An ileostomy is a surgically created opening of the small bowel (or ileum) through the abdominal wall. This opening on the abdomen is called a stoma. An ileostomy is needed when the large intestine (colon) can not be used and must be bypassed or removed. The work of the colon is to absorb water and store stool (poop or feces). Stool coming from the colon is firm. Stool coming from the ileostomy is thin or thick liquid, so careful attention must be paid to the care of the skin around the stoma.
How should an ileostomy be cared for?
As soon as possible, involve your child in caring for his or her own ileostomy. Children as young as three may offer help by handing you supplies or actually doing some of the care. By age six or seven most children should be able to assume full responsibility of routine care of their ostomies.
Ileostomy drainage is continuous and watery, so your child will need to wear a bag at all times. The ileostomy pouch must be changed when leaking or every three days. Since everyone's ostomy is managed differently, while you and your child are in the hospital, we will work with you to tailor the care to your child's special needs and developmental stage.
Videos, developed by pediatric surgery nurses at UCSF Benioff Children's Hospital, explain the different types of ostomies and stomas and their location on the abdomen. Some ostomies are permanent and others temporary. The videos also demonstrate how to care for a stoma, including how to empty, remove and apply a pouch.
- Caring for Your Child's Stoma
This video offers an introduction and overview of stoma management in children with a demonstration of stoma pouch application on a manikin.
- Ostomy Pouching for Infants
Learn how a mother feels about caring for her infant's colostomy and watch while she shows viewers how to apply, empty and remove a pouch.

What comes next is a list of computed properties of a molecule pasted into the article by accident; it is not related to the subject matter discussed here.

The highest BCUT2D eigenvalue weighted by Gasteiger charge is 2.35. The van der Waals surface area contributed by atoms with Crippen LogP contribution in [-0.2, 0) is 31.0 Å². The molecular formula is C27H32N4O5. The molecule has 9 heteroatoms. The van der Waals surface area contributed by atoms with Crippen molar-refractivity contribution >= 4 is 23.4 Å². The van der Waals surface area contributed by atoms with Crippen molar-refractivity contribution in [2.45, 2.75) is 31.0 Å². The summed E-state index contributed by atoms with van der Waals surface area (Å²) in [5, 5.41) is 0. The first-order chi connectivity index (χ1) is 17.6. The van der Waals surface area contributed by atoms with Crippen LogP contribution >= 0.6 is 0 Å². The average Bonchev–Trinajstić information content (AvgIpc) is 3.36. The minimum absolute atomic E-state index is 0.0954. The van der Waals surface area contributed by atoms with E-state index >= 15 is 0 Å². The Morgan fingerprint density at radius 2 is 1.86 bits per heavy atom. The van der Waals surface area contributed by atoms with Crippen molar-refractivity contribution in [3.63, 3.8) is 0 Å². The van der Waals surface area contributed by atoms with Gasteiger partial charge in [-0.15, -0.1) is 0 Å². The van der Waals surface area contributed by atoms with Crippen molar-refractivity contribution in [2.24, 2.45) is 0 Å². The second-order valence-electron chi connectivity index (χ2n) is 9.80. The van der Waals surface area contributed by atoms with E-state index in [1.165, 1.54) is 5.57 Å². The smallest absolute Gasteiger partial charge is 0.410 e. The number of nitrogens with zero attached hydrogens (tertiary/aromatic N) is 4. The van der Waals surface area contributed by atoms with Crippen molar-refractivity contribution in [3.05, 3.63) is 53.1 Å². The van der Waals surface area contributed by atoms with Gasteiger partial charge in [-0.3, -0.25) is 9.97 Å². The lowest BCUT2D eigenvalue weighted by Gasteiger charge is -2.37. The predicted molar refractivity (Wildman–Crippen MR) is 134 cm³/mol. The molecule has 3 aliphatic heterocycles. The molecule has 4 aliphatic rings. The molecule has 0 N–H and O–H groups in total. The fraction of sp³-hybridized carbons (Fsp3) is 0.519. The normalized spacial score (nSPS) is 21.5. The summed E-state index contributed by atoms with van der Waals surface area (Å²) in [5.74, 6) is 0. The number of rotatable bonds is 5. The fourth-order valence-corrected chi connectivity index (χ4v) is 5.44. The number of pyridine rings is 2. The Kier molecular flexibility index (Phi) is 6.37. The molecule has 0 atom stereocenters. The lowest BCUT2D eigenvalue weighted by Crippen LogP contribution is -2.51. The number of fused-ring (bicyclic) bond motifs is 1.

- Ostomy Pouching for Children
Listen to a mother and her school-age daughter explain what it means to live with an ileostomy. Watch this video for tips when applying, emptying and removing a pouch.
- Ostomy Pouching for Teens
Learn how this teen feels about having an ileostomy and watch while she shows viewers how to apply, empty and remove a pouch.
Ileostomy pouch changing instructions
The pouch should be emptied when 1/3 to 1/2 full of stool or gas. Full pouches and/or gas will cause pouch to come off sooner. If the pouch is leaking it should be changed as soon as possible. At minimum, the pouch should be changed every three days.
- Appropriate size pouch/bag with barrier
- STOMAHESIVE® paste and 5cc syringe
- Scissors (fingernail scissors work best)
- Indelible marking pen
- Tail closure
- Optional: STOMAHESIVE® powder
Step by Step Instructions
- Remove old pouch and cleanse the skin with warm water. A tub bath will be soothing to the skin and not harm the stoma. Observe the stoma for color changes, change in appearance (bulging or sunken), and condition of surrounding skin.
- Trace stoma onto a piece of paper or plastic to make pattern. Cut out pattern and lay over stoma to check fit. The opening should be close to but not touching stoma.
- Place pattern on skin barrier, trace and cut out. Smooth edges with your fingers.
- If barrier is separate from pouch, place pattern on barrier and trace then cut out. Attach barrier and pouch together.
- Prior to applying, hold barrier in your hands for several minutes to warm and soften.
- Remove the barrier backing and center pouch and barrier over stoma.
- If your child has a stoma that is at skin level, below skin level, or has uneven surrounding skin, apply a thin ribbon of paste around the opening of the barrier or around the base of the stoma where it joins the skin.
- Place your hand over pouch and barrier for several minutes since heat will help seal the barrier and paste to the skin.
- Fan fold the bottom of the bag; secure with tail closure or rubberband.